Carrying on the joyful sadness into the evening was La Force, aka Ariel Engle, a vocalist and the most recent addition to the Broken Social Scene. The bio describes La Force as “godless devotional music that comes straight from the beating heart” which may be hard to grasp but can be definitely observed live. Engle was joined on stage by a drummer and a backup singer who complemented her perfectly with a wide range of vocals. Between tracks, La Force shared stories about her music, commented on the themes and pointed out the heavy topics they cover, like postpartum depression. Her tracks range from danceable, like “You Amaze Me,” to straight-up tear-jerkers like “Lucky One.” Engle had the crowd’s dedicated attention, watching her every move for nearly an hour.
Among other more musically-relaxed artists was Pierre Guitard, who played a late afternoon set on Sunday at Stage Evolu-son, a mid-town two-level concert venue. Lit up with blue lights and performing with a full band, Pierre Guitard is pop-rock with a spark of string and a few impressive guitar solos. At this point of our recount of FME, Guitard seems like an appropriate segue to what was seemingly the focus for most festival attendees: rock, indie, and a dash of punk mixed weirdness that cannot be defined as a genre.
One of such bands was Ellemetue (above), Mingo the Indian and Nunu Metal, who played a packed room at the Cabaret – a staple venue at FME. The duo played a mix of experimental electronic rock with an occasional electric keys undertone; their music “rings out like a wild cry from the murky depths of an imaginary swamp” the band writes in the bio. At the opposite end of the festival were FET.NAT, a performance nearly everyone was looking forward to and no one could describe to me. What I’ve learned is FET.NAT (second last image) are experimentalists known for their bizarre strangeness and incredibly entertaining performances. It’s a four-member psycho-jazz punk-funk band that played with the audience as much as with the music. The lead singer’s voice is shockingly scratchy but between the rough vocals, an oddly melodic moment would come through to only be followed by an intensely challenging saxophone solo.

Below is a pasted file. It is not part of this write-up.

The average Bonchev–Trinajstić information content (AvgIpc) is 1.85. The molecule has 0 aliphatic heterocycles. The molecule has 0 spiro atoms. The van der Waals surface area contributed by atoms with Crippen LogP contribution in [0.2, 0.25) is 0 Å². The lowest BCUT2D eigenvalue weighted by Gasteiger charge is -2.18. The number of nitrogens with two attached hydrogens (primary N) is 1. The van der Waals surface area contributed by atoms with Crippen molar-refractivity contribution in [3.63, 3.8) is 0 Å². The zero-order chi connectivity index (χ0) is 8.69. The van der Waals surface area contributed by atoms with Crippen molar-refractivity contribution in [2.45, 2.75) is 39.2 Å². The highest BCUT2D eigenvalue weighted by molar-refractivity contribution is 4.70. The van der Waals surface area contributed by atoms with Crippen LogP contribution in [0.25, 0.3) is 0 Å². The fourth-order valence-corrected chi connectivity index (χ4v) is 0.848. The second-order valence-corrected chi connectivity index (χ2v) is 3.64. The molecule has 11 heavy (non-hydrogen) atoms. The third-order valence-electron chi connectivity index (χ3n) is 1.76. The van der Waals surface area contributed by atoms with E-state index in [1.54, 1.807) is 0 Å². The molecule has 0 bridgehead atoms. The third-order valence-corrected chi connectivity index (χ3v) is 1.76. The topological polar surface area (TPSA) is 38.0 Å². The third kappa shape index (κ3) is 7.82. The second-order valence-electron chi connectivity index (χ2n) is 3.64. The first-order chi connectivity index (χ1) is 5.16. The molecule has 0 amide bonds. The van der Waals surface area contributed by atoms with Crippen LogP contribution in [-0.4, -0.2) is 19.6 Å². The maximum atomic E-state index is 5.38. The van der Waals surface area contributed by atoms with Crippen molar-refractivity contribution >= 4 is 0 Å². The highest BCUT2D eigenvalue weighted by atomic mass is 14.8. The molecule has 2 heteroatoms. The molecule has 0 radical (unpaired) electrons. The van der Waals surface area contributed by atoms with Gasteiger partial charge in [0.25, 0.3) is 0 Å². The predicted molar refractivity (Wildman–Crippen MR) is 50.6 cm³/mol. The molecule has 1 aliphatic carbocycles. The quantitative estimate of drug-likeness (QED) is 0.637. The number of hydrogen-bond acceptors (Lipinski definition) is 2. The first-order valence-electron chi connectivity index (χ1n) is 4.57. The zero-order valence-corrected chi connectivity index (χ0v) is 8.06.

Admittedly, the above account of the festival covers a small portion of performances because it is simply impossible to see them all. As an average attendee, you dance, drink, party, and inevitably take daytime naps knowing that there is always a late-night street or house party you may want to attend. For at least the first two days most people’s diet transforms into rounds of poutine and BBQ served with local brews and gin and tonic coolers. As the perpetual hangover begins to set it the weekend comes to an end, most likely at sunrise. When you get home, a quiet nostalgic reality replaces the music and crowd noise. Merci FME, till next year.